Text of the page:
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Why I Chose to Work as a Freelance Translator


Just like most full-time translators working for well-known firms worldwide, I did not start my language professional career in the field of translation or interpreting. As soon as I graduated from university, I started teaching English at a secondary school. It was both challenging and fun, as working with a wide variety of students of all ages and backgrounds provided me with good knowledge of the human brain and heart.

 The Internet can help!


As much as I liked the subject and the students I taught, at some point I felt like expanding my area of expertise. Not for one moment did I contemplate giving up my (then) current job, but the idea of bringing in some variation seemed quite appealing. So, one day I set off browsing the web for job opportunities. I did not focus on translation jobs, as I wanted to see what else I could do with the language knowledge I possessed at the moment, in the limited amount of time that my regular job allowed for.



It didn’t take me long to spot one of the most popular websites available, based somewhere in the USA, which enabled language professionals like me to find a rich selection of available projects and get in touch with the ones who needed them done: translations from English into several European languages (including my mother tongue) or the other way round, keyword based articles on a thousand and one topics, product descriptions for advertising purposes, and many more. 

Don’t be afraid to take risks! 

Paradoxically, instead of picking one of the above-mentioned projects and staying on familiar ground, I felt like dipping my finger into something I had never done before – a recording job meant to enrich the existent database of an online English dictionarywith new words and phrases. It was the very thing I had been looking for –completely different from what I did on a daily basis and challenging enough to bring extra ‘salt and pepper’ to my teaching career. And guess what: my first contribution outside the familiar school environment, which was instantly rated high and rewarded accordingly, not only boosted my self-esteem in a flash but also laid the foundation for a successful future freelance activity.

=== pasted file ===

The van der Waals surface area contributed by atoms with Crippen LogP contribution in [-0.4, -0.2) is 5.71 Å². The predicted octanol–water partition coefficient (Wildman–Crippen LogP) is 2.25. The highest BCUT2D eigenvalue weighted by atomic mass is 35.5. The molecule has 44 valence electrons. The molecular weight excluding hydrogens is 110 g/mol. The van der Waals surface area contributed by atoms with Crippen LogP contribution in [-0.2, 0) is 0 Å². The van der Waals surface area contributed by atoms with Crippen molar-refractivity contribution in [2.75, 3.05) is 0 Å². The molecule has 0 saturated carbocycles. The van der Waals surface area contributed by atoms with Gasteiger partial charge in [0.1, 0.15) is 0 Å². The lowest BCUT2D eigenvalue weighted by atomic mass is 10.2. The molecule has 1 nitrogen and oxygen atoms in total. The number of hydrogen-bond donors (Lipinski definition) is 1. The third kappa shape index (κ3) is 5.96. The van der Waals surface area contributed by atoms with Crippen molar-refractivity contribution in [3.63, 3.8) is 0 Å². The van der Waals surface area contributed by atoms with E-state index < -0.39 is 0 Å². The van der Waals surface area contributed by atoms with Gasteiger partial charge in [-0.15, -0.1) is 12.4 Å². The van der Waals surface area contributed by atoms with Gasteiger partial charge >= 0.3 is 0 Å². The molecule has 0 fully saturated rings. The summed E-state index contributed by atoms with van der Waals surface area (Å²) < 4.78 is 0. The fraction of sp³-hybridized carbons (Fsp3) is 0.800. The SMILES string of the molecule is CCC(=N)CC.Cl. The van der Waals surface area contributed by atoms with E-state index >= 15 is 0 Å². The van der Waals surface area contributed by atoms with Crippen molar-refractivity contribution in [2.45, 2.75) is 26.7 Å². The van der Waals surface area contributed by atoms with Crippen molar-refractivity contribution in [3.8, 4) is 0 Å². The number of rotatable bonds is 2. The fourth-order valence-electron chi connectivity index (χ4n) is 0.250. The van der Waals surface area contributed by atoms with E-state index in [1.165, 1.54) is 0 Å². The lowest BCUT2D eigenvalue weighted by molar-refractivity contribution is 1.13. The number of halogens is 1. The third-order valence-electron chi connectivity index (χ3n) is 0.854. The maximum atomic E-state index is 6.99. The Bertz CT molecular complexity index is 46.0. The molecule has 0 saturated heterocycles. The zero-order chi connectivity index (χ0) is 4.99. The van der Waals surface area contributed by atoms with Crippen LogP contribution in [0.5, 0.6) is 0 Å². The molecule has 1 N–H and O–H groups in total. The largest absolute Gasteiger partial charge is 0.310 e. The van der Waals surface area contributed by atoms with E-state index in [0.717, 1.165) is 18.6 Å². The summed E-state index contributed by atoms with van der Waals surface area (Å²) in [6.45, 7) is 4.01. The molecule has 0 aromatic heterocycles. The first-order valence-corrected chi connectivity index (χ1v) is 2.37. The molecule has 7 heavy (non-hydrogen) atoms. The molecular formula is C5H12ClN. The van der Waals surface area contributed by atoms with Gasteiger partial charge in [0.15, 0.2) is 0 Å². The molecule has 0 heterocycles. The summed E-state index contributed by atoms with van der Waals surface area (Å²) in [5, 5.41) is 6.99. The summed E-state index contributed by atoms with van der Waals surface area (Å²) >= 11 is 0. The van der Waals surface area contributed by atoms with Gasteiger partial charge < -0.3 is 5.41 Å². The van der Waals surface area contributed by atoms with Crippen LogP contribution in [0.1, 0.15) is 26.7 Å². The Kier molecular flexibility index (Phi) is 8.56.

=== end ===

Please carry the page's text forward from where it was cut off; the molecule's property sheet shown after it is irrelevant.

The bottom line...


No matter what you do on a day-to-day basis, at some point in your life you are likely to feel that something is missing. If you are a bi- (or multi-) lingual secretary working for the manager of a big corporation from behind a desk with your headphones on 24/7, one day you may discover that your language knowledge can be exploited outside your office and start writing a book about business skills. A full-time translator may find it interesting to get involved in education and devise an optional professional course for teenagers who would like to study languages and become translators. Teachers are free to explore their language abilities outside the classroom and prove to themselves and to the world that foreign language skills can open more than one door in contemporary society. The market is loaded with opportunities, so whoever is looking for variation will eventually find a way to spice up their professional career.

It’s up to you to decide what makes you really happy. There are enough translation companies looking for more staff (and we always welcome new applications at Inbox Translation).If that sounds appealing to you, do not hesitate to contact them with your CV –you might be their next choice! 


Photo source snigl3t and ginnerobot


About Alina
I am a former teacher, translator and interpreter with over 8 years’ experience, now Managing Director at 
Inbox Translation. I am a language geek who likes to keep up to date with what’s happening in the industry. When I am not writing on my own blog, I am writing on other people’s. You can get in touch on TwitterFacebookGoogle+ and LinkedIn.


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